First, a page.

When Michael Sam kissed his boyfriend on television to celebrate his successful draft into the NFL, some viewers were disgusted. The charged comments that followed demonstrated that when it comes to public displays of gay affection, some people have a gut reaction to recoil. But why?
The answer to that question is not fully known, but scientists are beginning to establish an understanding of how biology and the environment may interact to form such reactions.
First, it's important to understand that disgust in humans can be good. We should recoil from the truly gross things that can harm us—festering wounds, rancid meat, and feces, to name a few examples, are dangerous incubators of infection. "Disgust is a part of what is referred to as the behavioral immune system, which protects us from dealing with items and individuals that might make us sick, that might kill us," says Patrick Stewart, a political scientist at the University of Arkansas (and not of X-Men, Star Trek fame).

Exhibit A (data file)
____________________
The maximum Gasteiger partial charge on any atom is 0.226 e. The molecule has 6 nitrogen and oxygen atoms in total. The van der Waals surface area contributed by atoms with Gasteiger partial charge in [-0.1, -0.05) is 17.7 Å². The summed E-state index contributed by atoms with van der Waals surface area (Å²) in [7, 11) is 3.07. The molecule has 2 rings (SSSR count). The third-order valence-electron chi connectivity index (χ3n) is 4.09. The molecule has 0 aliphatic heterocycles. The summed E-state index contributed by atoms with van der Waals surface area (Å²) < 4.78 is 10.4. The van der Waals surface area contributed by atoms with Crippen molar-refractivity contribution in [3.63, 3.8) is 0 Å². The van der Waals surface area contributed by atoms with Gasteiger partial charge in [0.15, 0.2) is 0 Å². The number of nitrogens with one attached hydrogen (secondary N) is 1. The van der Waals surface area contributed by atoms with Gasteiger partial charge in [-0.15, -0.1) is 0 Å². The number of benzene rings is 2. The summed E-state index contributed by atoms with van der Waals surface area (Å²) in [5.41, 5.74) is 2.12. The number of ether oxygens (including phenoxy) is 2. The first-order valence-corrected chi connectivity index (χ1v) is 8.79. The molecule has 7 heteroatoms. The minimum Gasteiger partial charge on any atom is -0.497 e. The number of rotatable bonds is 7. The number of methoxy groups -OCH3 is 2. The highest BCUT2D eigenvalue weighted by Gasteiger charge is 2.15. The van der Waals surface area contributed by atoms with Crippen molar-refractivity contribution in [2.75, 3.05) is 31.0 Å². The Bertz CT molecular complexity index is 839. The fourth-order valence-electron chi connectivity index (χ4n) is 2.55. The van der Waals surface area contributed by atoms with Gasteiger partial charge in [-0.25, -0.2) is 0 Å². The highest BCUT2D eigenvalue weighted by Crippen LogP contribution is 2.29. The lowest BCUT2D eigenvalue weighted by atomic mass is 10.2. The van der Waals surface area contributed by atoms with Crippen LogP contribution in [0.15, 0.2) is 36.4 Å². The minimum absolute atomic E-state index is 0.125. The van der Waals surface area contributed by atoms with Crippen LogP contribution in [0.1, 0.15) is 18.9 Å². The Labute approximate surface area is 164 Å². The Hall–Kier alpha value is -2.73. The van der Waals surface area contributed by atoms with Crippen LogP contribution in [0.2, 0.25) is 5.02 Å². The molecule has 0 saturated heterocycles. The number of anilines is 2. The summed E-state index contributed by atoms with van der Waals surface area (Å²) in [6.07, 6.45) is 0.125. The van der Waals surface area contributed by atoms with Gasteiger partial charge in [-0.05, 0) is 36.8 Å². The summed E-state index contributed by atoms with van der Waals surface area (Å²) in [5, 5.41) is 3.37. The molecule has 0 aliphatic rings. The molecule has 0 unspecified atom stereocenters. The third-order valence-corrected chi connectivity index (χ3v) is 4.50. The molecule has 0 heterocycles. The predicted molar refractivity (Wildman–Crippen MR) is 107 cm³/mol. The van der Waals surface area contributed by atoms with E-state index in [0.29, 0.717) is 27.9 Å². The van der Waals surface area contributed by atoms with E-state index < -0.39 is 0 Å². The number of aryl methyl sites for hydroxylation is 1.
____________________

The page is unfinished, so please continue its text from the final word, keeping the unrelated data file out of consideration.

But it's not adaptive when healthy groups of people are reacted to in the exact same way as if they were pathogens.
Here's the state of the science of disgust right now. Conservatives are thought to have a greater propensity to be disgusted than liberals do. Many studies corroborate this idea (see here, here, and here). One illustrative study in 2011 found that people who were more physiologically disgusted, a reaction that was measured by skin reactions, by this photo of a man eating a mouthful of worms were also more likely to self-identify as conservative. They were also more likely to have a negative response to gay marriage.